The first is the experimental alternative to Gmail called Inbox. The other is a Chrome app for offline Gmail.

The Gmail Offline Chrome app, which Google introduced seven years ago and hasn’t updated for five years, will be removed from the Chrome Web Store on Dec. 3. It has been superseded in functionality by the web version of Gmail, which has supported superior offline capability for years. (You can turn on the offline feature by going into Gmail Settings, choosing the Offline tab and making sure the “enable offline mail” checkbox is checked.)

But nobody cares about the Gmail Offline Chrome app. Good riddance to it. Technically, it never even made it out of beta.

The termination of Google Inbox, on the other hand, is more problematic. Inbox will be killed in March, according to a Google blog post this week.

Inbox, which is officially and oddly branded Inbox by Gmail, was launched as an experimental app in 2014. And probably in a panic.

Back in 2013, Gmail was proudly text-based and largely devoid of significant interface design. The service was popular and growing, and it looked as if Google would rule the email roost indefinitely.

Then catastrophe struck.

In early 2013, a startup announced an app for iPhone called Mailbox. More than a million people signed up to try it before it even launched, based on the innovation and appeal of its user interface.

The key Mailbox innovation — common now but revelatory then — was the use of swiping left or right to move or snooze messages. Mailbox emphasized other interface elements as well, including the containment of elements into boxes or “cards.” The combination of Mailbox features facilitated the quick achievement of “zero inbox” — Mailbox made it easy to skim and process emails.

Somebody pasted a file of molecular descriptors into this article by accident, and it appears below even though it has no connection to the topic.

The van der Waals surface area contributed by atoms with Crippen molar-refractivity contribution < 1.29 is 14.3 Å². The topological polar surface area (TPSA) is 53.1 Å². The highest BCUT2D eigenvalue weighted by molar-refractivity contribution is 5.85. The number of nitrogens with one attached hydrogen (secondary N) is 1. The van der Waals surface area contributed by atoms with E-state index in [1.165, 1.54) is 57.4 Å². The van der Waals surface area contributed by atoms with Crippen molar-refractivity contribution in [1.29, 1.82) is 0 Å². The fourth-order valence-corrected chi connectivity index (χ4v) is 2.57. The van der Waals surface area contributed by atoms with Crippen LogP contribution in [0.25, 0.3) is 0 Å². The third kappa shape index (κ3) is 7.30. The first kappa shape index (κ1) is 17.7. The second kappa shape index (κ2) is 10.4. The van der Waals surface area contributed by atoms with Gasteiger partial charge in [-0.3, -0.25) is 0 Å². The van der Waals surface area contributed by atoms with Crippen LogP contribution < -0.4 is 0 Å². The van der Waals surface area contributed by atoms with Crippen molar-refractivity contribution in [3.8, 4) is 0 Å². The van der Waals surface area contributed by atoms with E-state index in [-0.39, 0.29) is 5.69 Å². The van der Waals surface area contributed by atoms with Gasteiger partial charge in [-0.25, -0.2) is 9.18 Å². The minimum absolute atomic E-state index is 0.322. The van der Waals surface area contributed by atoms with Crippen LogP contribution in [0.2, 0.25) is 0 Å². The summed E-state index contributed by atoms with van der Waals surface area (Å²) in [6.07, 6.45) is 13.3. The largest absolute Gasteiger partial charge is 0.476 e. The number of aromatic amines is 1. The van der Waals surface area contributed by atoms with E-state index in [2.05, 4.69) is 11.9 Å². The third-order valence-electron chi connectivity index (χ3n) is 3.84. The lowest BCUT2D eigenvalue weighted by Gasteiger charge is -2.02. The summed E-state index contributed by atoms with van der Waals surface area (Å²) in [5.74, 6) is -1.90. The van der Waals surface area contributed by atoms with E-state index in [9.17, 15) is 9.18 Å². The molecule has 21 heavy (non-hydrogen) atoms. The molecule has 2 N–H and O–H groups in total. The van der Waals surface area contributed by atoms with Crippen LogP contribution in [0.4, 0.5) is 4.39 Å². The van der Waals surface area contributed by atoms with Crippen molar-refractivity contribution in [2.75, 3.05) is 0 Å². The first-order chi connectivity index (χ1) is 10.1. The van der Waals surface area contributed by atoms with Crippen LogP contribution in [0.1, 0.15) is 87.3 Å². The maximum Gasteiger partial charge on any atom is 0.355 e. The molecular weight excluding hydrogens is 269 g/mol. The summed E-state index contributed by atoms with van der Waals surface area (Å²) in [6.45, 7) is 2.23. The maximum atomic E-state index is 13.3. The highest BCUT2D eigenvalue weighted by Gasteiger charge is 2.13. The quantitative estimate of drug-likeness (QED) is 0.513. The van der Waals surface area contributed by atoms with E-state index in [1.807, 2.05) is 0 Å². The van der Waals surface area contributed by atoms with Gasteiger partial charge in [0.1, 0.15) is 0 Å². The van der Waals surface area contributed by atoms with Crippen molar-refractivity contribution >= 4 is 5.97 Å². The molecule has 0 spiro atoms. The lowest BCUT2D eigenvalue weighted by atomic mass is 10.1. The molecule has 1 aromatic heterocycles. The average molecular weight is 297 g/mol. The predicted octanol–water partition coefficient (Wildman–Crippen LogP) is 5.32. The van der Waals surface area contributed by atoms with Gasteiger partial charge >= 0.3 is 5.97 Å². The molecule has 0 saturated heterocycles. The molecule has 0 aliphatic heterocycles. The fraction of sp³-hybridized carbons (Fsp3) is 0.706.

It’s possible that the interface of Mailbox, and the obvious appeal of it, shocked Google into rethinking its hyper-minimalist design and may have influenced the course of its design language, Material Design, which the company introduced in the summer of 2014.

Google announced Inbox — one of the first Material Design products — a few months later.

Google may have rushed Inbox to market to stave off the loss of users to swipe-centric, card-happy upstarts such as Mailbox and its subsequent imitators.

Alas, poor Mailbox never had a chance. Its fatal flaw was that it wasn’t an email service, but a front end to the email services owned by other companies.

The companies that did control email services, including Google, easily copied the most appealing user interface elements of Mailbox, making them ubiquitous and Mailbox, therefore, worthless.

Dropbox, having acquired Mailbox one month after its launch, killed it in December 2015.

Gmail itself gradually got a Material Design makeover, as well as many (but not all) of the features popular in Inbox, such as Smart Replies.